For many children college is a waste of time
Many parents put themselves under extreme pressure to provide for further education for their children. In fact, a recent survey by Laya found it costs €105,000 to raise a child from cradle to 21.
It all adds up - but one of the biggest spends was college education.
There is a national obsession with attending college straight after school - and for many that is a huge financial error because the parents can't afford it. Then there are the rump of kids who go because they feel compelled to -and yet they don't know what they want to do, or they don't use the education bought and paid for, and some even drop out (I did the latter myself).
This isn't an endorsement of not getting an education, but one of knowing what does and doesn't pay.
A study in the USA (we didn't do one here, so we can't say for sure) showed that half of graduates were unemployed or underemployed and in debt. About 42pc have jobs that don't require a four-year degree.
The number of third-level students in Ireland is roughly 150,000 so it's a large group to consider - in particular as youth unemployment here is over 20.2pc (thankfully it's actually down about a third from a high of over 31pc in 2012).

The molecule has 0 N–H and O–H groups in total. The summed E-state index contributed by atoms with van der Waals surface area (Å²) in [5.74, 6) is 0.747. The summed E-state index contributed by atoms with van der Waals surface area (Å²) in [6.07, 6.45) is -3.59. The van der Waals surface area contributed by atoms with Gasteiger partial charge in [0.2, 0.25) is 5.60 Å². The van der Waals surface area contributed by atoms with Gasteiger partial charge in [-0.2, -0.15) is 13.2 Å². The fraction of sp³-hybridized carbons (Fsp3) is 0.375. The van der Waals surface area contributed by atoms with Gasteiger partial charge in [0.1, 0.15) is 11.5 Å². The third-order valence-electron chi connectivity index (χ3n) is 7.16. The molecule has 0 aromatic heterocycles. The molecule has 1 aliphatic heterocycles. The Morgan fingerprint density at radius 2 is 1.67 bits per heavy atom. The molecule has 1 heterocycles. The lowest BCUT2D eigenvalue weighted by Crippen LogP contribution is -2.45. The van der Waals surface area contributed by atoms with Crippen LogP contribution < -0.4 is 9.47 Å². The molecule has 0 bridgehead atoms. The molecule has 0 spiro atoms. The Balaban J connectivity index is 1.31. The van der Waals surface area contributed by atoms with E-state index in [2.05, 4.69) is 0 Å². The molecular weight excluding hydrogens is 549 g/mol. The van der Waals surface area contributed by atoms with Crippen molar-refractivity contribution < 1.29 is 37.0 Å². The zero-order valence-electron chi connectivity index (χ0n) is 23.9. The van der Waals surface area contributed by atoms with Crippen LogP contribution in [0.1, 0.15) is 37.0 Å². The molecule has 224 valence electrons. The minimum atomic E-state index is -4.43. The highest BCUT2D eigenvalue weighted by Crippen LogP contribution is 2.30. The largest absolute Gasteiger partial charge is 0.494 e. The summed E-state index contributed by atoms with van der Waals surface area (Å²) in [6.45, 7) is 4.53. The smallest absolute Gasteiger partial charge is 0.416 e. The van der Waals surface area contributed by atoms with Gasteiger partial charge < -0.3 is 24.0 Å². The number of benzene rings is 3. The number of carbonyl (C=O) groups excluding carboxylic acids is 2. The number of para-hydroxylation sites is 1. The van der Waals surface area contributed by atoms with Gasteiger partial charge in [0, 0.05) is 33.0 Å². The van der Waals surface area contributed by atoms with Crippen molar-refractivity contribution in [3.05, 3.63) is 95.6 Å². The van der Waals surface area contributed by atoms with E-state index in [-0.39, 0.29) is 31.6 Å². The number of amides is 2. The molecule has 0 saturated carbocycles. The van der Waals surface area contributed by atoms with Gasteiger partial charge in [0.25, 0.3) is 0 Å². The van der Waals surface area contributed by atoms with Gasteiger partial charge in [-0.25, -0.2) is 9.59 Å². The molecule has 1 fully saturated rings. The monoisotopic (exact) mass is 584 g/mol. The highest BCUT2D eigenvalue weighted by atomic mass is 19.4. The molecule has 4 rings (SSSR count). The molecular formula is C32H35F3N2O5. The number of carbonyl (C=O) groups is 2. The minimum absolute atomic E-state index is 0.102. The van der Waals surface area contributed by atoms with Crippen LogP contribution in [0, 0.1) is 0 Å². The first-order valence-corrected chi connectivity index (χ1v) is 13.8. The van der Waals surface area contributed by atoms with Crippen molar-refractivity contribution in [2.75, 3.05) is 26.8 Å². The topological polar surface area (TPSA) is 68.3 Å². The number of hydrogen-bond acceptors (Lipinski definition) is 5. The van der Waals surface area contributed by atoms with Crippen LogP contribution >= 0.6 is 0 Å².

Not every child is going to be academically gifted or an academic, and even within academia there are frustrations at things like grade inflation, something recently brought up by UCD economist Morgan Kelly.
Outcomes matter, and education for the sake of it is pointless. Take a near 'unemployment proof' profession like accountancy: you don't have to go to university to become qualified in it. Nor perhaps should you have to.
Third-level students are not earning for years at a time; they are also not gaining work experience; and guess what one of the most common reasons for not getting a job at an interview? A lack of experience.
Most of what the world needs to know in practice is not held in universities, it is held in places that do create the actual things we use. Of course education is key to these things because you need educated people to work in a business - but we underestimate the value of more 'apprenticeship-like' paths to success.
There are other trade-offs, do you take years of not earning in return for years of higher earnings (because having a degree does mean you are likely to be higher paid)?
In university it depends on what you do. Maths, engineering and computer science all pay off highly. Art history and sociology, not so much. Some subjects may nourish the soul, but that's subjective. In finance we look at the bottom line - and what it tells us is that for many kids college is a waste of time.
Sunday Indo Business